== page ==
In this example, the team’s off-site strat-op meeting has been added to the project plan as a milestone so work can be scheduled around it.

3. Identify potential project bottlenecks

Many projects rely on the work produced by external teams or partners to make forward progress. If you’re not tracking those external factors somewhere, there’s a great chance you’ll forget to follow-up on it.

That’s why it’s important to list these deliverables as project milestones if you’re working on a project that depends on someone or something outside of your project. Here’s an example of how you might use a milestone to track a client approval.

How to manage gantt chart milestones in TeamGantt

Once you’ve mapped out your overall process and plan with your team, you can add tasks, identify gantt chart milestones, and determine task owners. Project milestones are easy to create and track because you’ve called out the most important points in your project. 

Let’s take a quick look at how project milestones work in TeamGantt.

How to set and schedule milestones in your gantt chart

You can set a milestone for your project in just a couple of clicks in TeamGantt. This quick tutorial shows you how to add milestones to your project schedule once you’ve signed up for a TeamGantt account.

How to change a task to a milestone

Need to change a task to a milestone on your gantt chart? Simply follow these steps:

  1. Hover over the task you want to change on your gantt chart.
  2. Click the 3-dot menu that appears to the right of the taskbar. 
  3. Select Convert to Milestone from the drop-down menu, and your taskbar should automatically switch to a milestone icon on your project timeline.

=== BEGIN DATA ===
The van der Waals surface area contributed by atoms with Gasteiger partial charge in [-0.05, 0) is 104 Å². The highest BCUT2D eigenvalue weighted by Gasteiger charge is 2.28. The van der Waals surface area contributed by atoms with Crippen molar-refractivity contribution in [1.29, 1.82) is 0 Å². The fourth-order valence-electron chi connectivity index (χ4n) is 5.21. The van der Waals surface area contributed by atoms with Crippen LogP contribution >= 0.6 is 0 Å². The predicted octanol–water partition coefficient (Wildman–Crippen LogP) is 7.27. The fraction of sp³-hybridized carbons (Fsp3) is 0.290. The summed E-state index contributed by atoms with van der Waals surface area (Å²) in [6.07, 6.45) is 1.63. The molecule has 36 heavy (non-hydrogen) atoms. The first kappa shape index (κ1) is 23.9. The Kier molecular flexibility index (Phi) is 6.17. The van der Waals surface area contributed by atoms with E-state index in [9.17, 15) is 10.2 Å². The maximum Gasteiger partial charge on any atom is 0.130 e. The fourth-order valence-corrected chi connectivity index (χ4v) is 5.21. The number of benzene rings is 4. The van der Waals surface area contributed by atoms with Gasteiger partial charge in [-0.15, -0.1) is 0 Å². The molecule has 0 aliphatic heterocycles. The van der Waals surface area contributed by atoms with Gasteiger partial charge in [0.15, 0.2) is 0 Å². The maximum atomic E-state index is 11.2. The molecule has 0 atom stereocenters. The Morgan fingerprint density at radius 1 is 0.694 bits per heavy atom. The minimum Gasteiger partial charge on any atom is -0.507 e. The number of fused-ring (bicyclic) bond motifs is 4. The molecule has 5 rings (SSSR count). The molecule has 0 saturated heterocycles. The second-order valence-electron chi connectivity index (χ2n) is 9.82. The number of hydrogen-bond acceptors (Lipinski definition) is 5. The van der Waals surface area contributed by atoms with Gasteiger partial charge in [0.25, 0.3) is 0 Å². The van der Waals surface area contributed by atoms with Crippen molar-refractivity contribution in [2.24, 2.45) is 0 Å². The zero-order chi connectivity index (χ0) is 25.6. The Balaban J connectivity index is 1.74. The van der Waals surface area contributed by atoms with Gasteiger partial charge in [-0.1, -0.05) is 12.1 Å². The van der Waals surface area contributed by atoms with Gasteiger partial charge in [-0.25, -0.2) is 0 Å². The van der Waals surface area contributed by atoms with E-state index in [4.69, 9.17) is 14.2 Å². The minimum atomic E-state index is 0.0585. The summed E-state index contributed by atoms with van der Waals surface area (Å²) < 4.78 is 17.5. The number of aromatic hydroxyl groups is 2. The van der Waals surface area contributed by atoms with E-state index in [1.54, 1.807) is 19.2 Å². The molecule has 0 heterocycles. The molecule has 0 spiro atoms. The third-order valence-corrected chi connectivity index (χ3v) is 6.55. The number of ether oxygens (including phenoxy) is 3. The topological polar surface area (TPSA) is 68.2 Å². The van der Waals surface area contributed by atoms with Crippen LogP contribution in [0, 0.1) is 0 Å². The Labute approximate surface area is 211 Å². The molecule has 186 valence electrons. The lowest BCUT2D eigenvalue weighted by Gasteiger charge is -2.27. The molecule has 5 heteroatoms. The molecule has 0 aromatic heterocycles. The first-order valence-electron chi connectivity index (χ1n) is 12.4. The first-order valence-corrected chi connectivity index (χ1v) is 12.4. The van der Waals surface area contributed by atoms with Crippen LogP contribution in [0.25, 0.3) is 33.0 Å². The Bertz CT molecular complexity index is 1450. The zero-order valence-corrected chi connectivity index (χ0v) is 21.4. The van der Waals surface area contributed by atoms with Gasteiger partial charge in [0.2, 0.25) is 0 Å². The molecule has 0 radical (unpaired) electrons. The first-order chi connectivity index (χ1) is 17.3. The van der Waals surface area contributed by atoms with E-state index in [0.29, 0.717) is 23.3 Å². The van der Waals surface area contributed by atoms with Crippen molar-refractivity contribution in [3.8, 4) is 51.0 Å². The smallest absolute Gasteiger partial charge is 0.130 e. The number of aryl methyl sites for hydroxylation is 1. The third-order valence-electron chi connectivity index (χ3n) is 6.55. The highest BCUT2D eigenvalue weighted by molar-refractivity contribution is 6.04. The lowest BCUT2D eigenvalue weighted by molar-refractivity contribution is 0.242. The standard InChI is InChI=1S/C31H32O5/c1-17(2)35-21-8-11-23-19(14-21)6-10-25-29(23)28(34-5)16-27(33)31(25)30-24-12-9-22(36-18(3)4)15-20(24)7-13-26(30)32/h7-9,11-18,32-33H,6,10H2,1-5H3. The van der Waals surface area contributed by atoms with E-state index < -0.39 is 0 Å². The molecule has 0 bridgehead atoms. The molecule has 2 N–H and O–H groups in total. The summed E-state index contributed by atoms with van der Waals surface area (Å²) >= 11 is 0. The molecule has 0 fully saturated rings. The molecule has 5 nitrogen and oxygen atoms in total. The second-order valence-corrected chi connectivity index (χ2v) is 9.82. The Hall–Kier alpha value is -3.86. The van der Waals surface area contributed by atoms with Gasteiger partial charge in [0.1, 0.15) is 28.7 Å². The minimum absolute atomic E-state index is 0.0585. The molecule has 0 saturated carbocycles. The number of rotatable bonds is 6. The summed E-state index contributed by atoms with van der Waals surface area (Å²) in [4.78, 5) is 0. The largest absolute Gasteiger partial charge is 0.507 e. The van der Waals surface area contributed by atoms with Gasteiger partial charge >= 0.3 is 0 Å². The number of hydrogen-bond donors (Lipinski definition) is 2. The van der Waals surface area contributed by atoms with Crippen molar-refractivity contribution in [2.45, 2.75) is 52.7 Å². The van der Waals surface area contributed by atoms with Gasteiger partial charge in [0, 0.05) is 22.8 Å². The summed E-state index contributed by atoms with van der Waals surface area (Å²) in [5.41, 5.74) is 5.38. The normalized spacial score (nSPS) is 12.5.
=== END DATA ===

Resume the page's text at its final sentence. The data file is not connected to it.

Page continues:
How to mark a milestone as complete

Nothing’s quite as satisfying as checking a major milestone off your list! To update the status of a milestone in TeamGantt, simply click the checkbox in the Progress column of your gantt chart to mark it as complete.

How to share project milestones with clients and stakeholders

Want to give clients and stakeholders a high-level view of the project? Follow these steps to share a PDF of key project milestones in your gantt chart.

1. Filter your project by milestones.

From Gantt view, click the All Dates menu at the top of your gantt chart, and select Only Milestones from the drop-down.

2. Export your filtered project to a PDF file.

Navigate to your project's Menu, and select Print/Export PDF from the drop-down.

Customize your PDF settings, then click View PDF to complete the export. From there, you can download and/or print your PDF to share with clients and stakeholders.

Who would have thought such a critical step could be so easy?

Hit every project milestone with ease

TeamGantt makes it easy to create, track, and collaborate on all your project milestones so nothing slips through the cracks.

You’ll have all the features you need to ensure projects finish on time and under budget—from drag and drop simplicity and team collaboration to customizable views and workload management.

Best of all, it’s all wrapped up in a simple and intuitive interface your whole team will love. 😍

Give TeamGantt a free try today!